This week’s Hannibal delivered quite a few plot twists and turns. Including one that will rile up the fanbase considerably, and serves as an announcement that this series will stand apart from the books.
The episode opens with the fallout of last week’s out-of-nowhere revelation that Miriam Lass was still alive. That’s combined with Will being released from the Baltimore State Hospital for the Criminally Insane to create this episode’s theme, namely moving on after an injustice. There’s one scene in particular, where Will and Miriam talk about being the victims of the Ripper, that highlights how neither of them have really escaped.
Miriam, of course, can’t remember anything, otherwise the show would end. She just remembers a light, and being manipulated… and Wound Man, the drawing that rather vividly runs through this episode.
Will is understandably bitter over all his friends abandoning him and siding with Hannibal, and that’s a key thread through this episode as he puts his life, such as it is, back together. He also nearly destroys it, as he breaks into Hannibal’s home and holds him at gunpoint before walking away. It’s a superbly acted scene, but you kind of wish it wasn’t there… because Will just has no reason not to pull the trigger. Tellingly, this happens after Will finds out Alana has fallen into a relationship with Hannibal, a knife Hannibal is probably going to twist a few times.
Meanwhile, the net tightens and it’s revealed that the Chesapeake Ripper, according to the evidence and history, is none other than…
Dr. Frederick Chilton. This is put together in a vividly gory frame job, courtesy of Hannibal, as Chilton discovers the plan was never to kill him, but to pin all the Ripper crimes on him. And it’s tied off in a neat little bow as Miriam puts a bullet through Chilton’s skull.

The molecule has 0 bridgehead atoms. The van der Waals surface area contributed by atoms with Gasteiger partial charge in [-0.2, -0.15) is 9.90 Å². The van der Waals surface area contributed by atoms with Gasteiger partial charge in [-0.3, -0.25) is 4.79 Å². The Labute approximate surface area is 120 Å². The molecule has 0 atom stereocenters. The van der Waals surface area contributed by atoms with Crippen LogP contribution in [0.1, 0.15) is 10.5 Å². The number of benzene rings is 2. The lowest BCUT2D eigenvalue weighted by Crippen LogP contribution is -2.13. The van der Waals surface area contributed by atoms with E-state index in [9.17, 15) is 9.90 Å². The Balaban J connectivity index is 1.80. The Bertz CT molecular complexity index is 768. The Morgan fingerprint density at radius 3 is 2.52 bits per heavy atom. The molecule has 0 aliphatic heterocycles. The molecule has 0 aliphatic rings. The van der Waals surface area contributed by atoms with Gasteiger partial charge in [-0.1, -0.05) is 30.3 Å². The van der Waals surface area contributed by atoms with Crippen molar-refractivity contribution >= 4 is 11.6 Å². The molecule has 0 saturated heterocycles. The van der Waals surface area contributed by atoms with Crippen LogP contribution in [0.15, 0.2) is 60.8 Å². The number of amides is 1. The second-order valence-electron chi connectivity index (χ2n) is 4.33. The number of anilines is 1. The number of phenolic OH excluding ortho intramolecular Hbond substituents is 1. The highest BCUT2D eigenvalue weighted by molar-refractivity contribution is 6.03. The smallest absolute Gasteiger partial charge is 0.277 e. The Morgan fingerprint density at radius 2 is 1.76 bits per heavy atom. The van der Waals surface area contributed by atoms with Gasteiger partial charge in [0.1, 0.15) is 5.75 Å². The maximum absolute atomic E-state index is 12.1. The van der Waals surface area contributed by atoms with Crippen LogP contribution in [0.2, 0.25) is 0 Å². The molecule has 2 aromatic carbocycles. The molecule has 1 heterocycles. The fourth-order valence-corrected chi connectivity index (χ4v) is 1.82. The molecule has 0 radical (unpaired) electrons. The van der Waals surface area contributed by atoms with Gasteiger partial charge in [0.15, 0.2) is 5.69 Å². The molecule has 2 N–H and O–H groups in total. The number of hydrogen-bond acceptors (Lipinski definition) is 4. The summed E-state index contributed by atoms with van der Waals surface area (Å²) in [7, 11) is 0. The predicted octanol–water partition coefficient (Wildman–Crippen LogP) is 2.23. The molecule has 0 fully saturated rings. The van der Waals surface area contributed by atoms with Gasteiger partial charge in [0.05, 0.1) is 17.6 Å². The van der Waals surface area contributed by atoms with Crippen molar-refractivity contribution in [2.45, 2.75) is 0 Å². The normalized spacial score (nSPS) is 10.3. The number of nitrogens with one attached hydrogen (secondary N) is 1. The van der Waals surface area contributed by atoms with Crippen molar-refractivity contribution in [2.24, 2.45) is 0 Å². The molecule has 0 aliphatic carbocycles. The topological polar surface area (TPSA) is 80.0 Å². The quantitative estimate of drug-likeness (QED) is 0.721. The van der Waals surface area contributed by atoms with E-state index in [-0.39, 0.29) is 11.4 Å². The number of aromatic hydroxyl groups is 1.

It’s a darkly witty episode, because the writing team is playing with thriller tropes. The basic structure and payoff of a crappy third-act “psychological thriller” is all here: The victim that barely survives, the recovered memories, the false accusation of a man who the evidence would seem to frame, and the final twist of our hero realizing who the clever killer really is just in the nick of time before his surviving victim takes brutal, swift justice.
It shows just how brilliantly manipulative Hannibal is: It’s telling how at one point, it’s mentioned that Hannibal’s killings are theater. The story he constructs is so primal, so satisfying, that everyone will be happy. Even, seemingly, Will Graham… who at the end of the episode, returns as a patient of Hannibal’s.
Of course, nothing is as it seems, and we all know Hannibal and Jack are headed towards a fistfight. The question is, of course, how that comes together.
Some more thoughts:
- Well, I guess we know that they’re not really going to stick to the plot of The Silence of The Lambs for a season, huh?
- Raul Esparza will be seriously missed, and it’s nice the show sent him off with a showcase episode. If he isn’t in the cast of a new drama series next season, it’ll be a surprise.
- It’s always surprising how gory this show can be for broadcast, and the FBI “arrangement” left in Chilton’s minimalist apartment is pretty gross.
- What do you call a guy with no arms and no legs in your guest room? Abel Gideon, in this case. We’ll miss Izzard performance, but holy crap, what a disturbing way to go.
What’d you think? Weigh in in the comments.